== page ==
Inspiring conservancy with owls

Dr. James Duncan with Rusty, a three and a half year old female Long Eared Owl.

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Dr. James Duncan said the Discovery Nature Sanctuary in Winkler, is an example to all.
The guest speaker at a Nov. 9 fundraiser at Northlands Parkway Collegiate, Duncan praised the local facility.
“I was working with Wildlife and Fisheries Branch for over 20 years,” the biologist said. “The model and the purpose and function of the Discovery Nature Sanctuary is kind of the embodiment of what we try to do everywhere in the province.”
Duncan is now with an organization called Discover Owls.
He brought Rusty, a three and a half year old female Long Eared Owl along for his talk called “Up Close and Personal with Manitoba’s Great Gray and other Owls”. The Long Eared Owl can be found anywhere there’s trees in Manitoba from Sprague to Melita and north to Churchill. It is a species that migrates.
The dessert fundraiser was held to raise money for an outdoor classroom.
Although much of his message revolves around owls, Duncan said it’s also a great way to reach people on the general topic of wildlife habitat.
“There’s lots of ways for people to get involved with wildlife, owls included,” he said. “The goal is to make wildlife, owls or nature a part of people’s lives.”
“If you love something, you’re more likely to take care of it,” he added.
Maintaining wildlife habitat in Manitoba is done through many ways, such as provincial parks, wildlife management areas or working with landowners who Duncan said own most of the land in southern Manitoba.
He said the message is getting through, but was hesitant to say they are making great strides.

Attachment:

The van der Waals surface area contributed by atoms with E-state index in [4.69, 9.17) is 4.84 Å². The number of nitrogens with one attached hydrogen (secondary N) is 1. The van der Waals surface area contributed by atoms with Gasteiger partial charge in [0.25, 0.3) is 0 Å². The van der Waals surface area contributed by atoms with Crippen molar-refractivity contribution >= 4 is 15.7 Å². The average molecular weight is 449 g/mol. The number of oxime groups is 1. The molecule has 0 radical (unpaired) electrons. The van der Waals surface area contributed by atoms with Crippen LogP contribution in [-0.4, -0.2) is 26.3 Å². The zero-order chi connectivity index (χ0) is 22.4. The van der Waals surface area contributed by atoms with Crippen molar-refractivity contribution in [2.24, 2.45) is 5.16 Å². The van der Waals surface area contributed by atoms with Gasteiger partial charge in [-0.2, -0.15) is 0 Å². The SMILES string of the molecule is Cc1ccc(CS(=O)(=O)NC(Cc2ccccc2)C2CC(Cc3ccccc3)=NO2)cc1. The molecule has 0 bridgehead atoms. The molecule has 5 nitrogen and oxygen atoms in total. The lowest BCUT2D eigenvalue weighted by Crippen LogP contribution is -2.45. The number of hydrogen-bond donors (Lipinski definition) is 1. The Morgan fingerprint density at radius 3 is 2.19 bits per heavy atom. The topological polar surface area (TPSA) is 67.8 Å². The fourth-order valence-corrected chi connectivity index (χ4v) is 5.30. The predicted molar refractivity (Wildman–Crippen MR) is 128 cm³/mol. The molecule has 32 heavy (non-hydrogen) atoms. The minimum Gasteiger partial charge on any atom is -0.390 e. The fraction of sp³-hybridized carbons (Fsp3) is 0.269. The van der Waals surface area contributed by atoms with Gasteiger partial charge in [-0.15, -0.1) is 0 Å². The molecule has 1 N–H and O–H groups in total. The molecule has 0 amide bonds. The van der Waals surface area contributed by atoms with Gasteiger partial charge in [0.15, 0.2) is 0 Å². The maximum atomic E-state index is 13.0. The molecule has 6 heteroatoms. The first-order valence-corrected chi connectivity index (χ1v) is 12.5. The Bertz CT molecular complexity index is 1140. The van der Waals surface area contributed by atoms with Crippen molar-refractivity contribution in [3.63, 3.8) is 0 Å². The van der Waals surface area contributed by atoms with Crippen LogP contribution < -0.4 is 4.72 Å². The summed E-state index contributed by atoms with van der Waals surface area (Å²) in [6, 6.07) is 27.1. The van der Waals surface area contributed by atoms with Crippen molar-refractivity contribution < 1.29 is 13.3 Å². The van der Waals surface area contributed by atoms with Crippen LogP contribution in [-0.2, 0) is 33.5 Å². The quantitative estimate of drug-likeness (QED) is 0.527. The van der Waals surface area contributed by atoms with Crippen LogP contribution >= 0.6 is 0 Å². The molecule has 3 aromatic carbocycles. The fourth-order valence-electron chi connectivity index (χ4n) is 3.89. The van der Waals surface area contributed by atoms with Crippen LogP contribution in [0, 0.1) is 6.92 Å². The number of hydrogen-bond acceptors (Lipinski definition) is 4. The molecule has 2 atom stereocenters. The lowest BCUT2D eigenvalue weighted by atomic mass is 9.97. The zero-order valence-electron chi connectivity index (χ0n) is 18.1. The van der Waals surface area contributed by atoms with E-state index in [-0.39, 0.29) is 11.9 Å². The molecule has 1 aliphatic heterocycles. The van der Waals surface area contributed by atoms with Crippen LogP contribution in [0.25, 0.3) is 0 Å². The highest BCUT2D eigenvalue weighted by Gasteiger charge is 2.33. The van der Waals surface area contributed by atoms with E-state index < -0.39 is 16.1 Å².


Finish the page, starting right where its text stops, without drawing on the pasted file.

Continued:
“I think we’re kind of holding our own at this point, but there’s always pressure on wildlife habitat for many reasons,” he said.
Some of the solutions have come from those who use the land to make a living.
“We’re working with the beef producers,” he said. “They are actually responsible for the conservation of lots and lots of remaining prairie in Manitoba which is essential for a lot of species.”
People don’t have to own large swaths of land to make a positive impact.
Duncan said people can choose to plant native flowering plants, or leave their yards a little messier in the fall for ground cover. “There’s so many little things you can do even if you own property in an urban area to help wildlife,” he said.
He added that supporting initiatives like the Discovery Nature Sanctuary is also important. “That’s why I’m happy to help with this cause,” he said.
Duncan’s interest in wildlife began at a very early age, and he said he was encouraged and supported by his parents. “They had to put up with all manner of animal parts in the freezer and they really allowed that aptitude and interest to flourish,” he said.
His interest in owls developed after he had a chance to work closely on a project near Montreal. “We developed a program where the public could come out, we would guide them through the woods at night and we would call up owls,” he said. “It was fascinating.”
Duncan had an opportunity to come to Manitoba and study the Great Gray Owl with a former professor. “I did that, and I was so enthralled with Manitoba that I never went back to Quebec,” he said. “Now I’m retired and I do the owl work full time.”
Duncan has a goal when he visits communities like Winkler. “I certainly want to make them aware of the amazing diversity of life in Manitoba,” he said. “We’ve got 12 species of owls which is pretty great, we’ve also got 40,000 species of plants and animals.”
Duncan has a positive view of what many see as a negative.
“You often hear some of the challenges that conservation is facing in terms of the number of people and the impact on earth,” he said. “But the large group of people that make up our society is also an amazing resource.”

Dr. James Duncan with Rusty, a three and a half year old female Long Eared Owl.

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